Staff sought consent from people before providing support. When people were unable to consent, the principles of the Mental Capacity Act 2005 were followed in that an assessment of the person’s mental capacity was made and decisions made in the person’s best interest.

The managers had made referrals to the local authority applying for authorisations to support people who may be deprived of their liberty under the Deprivation of Liberty Safeguards (DoLS). DoLS is part of the Mental Capacity Act (2005) and aims to ensure people in care homes and hospitals are looked after in a way that does not inappropriately restrict their freedom unless it is in their best interests. We found the applications were completed and were being monitored by the registered manager.

We looked at how staff were recruited and the processes to ensure staff were suitable to work with vulnerable people. We saw checks had been made so that staff employed were ‘fit’ to work with vulnerable people.

Care was organised so any risks were assessed and plans put in place to maximise people’s independence whilst help ensure people’s safety.

The staff we spoke with described how they would recognise abuse and the action they would take to ensure actual or potential harm was reported. Training records confirmed staff had undertaken safeguarding training. All of the staff we spoke with were clear about the need to report any concerns they had.

Arrangements were in place for checking the environment to ensure it was safe. For example, health and safety audits wer

Inspection carried out on 16 April 2014

During a routine inspection

Our inspection was carried out unannounced. As part of the outcomes we looked at we followed up on two areas that the home needed to make improvements in following our last inspection in January 2014. The inspection helped answer our five questions:

� Is the service safe?

� Is the service effective?

� Is the service caring?

� Is the service responsive?

� Is the service well led?

Below is a summary of what we found. The summary is based on our observations during the inspection, speaking with people using the service, their relatives, and the staff supporting them and from looking at records.

If you want to see the evidence supporting our summary please read the full report.

Is the service safe?

People were treated with respect and dignity by the staff. People told us they felt safe and well cared for.

Systems were in place to make sure that managers and staff learn from events such as accidents and incidents, complaints, concerns, whistleblowing and investigations. This reduces the risks to people and helps the service to continually improve.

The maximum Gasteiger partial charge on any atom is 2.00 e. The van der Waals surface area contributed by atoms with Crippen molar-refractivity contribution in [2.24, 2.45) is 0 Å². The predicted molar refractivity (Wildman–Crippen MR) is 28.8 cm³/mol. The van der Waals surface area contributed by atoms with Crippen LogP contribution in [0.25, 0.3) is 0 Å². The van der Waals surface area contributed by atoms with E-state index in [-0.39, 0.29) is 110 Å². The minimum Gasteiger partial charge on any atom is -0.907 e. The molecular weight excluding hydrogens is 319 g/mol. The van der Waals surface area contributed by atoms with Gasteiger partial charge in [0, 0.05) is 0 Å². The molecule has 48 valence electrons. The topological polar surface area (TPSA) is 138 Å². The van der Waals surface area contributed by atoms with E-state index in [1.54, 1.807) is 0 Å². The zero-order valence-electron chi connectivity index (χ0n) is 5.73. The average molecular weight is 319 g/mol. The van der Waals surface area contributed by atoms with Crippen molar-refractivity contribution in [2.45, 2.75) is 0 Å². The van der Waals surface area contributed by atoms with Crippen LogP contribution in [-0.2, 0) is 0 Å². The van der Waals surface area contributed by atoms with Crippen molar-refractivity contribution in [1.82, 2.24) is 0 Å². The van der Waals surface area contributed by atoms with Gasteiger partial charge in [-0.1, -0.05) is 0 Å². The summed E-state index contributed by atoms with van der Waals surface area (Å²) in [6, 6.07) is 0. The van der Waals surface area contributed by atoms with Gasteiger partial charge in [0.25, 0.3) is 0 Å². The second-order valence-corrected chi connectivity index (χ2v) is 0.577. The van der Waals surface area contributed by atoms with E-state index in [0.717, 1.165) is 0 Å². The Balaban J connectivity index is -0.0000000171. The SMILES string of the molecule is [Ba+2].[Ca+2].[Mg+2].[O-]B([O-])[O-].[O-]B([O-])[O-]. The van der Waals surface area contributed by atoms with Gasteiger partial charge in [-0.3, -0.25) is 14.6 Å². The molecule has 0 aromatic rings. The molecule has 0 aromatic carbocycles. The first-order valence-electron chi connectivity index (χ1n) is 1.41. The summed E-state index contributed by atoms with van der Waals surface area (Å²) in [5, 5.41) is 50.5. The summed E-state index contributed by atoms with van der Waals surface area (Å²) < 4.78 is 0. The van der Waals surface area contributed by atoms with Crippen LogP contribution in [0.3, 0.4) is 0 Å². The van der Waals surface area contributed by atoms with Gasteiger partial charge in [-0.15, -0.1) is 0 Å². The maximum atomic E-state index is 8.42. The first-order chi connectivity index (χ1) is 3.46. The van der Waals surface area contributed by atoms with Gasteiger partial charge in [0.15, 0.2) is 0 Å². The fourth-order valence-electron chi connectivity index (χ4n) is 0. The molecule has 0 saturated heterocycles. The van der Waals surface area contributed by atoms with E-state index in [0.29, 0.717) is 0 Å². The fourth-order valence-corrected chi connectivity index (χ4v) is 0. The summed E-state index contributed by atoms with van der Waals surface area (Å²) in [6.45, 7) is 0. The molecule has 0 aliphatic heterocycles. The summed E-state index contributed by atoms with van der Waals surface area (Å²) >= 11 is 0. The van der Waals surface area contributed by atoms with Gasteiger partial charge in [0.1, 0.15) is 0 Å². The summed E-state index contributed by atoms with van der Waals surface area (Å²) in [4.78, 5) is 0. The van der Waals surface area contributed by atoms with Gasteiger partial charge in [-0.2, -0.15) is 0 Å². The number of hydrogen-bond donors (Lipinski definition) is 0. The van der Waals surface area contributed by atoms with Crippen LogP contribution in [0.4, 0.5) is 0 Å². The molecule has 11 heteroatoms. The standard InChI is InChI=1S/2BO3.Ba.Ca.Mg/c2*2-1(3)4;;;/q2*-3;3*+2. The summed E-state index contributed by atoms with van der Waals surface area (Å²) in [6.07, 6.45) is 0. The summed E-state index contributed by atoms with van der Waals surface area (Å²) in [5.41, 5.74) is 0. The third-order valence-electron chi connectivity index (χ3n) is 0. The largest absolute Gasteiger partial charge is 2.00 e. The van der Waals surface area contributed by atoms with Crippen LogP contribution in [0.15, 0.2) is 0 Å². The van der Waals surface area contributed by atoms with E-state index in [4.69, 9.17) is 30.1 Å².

The home had policies and procedures in relation to the Mental Capacity Act and Deprivation of Liberty Safeguards. We were told about one application that had been made. This showed that the service understood the process involved. The home had also introduced a tool for measuring people�s mental capacity in terms of individual decisions that might need to be made. The provider might like to know that when we spoke with staff they were unaware of how to make best use of this tool and under which circumstances it would be used. We spoke with the manager about the development of staff knowledge in the field of dealing with people who lacked capacity to make decisions. In particular we discussed knowledge and awareness regarding the Mental Capacity Act and Deprivation of Liberty [DoLS].

Recruitment practice was safe and thorough. Policies and procedures were in place to make sure that staff were recruited correctly and people were protected.

Is the service effective?

People�s health and care needs were assessed with them, and they were involved in their plans of care. Specialist dietary, mobility and equipment needs had been identified in care plans where required. People said that the care plans reflected their current needs.

Visitors confirmed that they were able to see people in private and that visiting times were flexible.

Is the service caring?

People were supported by kind and attentive staff. We saw that care workers showed patience and gave encouragement when supporting people. People commented, �I don�t have to wait long for staff to attend to me. They come straight away when I call.�� Another person told us, ��The staff are excellent. They are careful to explain everything they do.�� People said staff did everything needed to support them with their day to day living.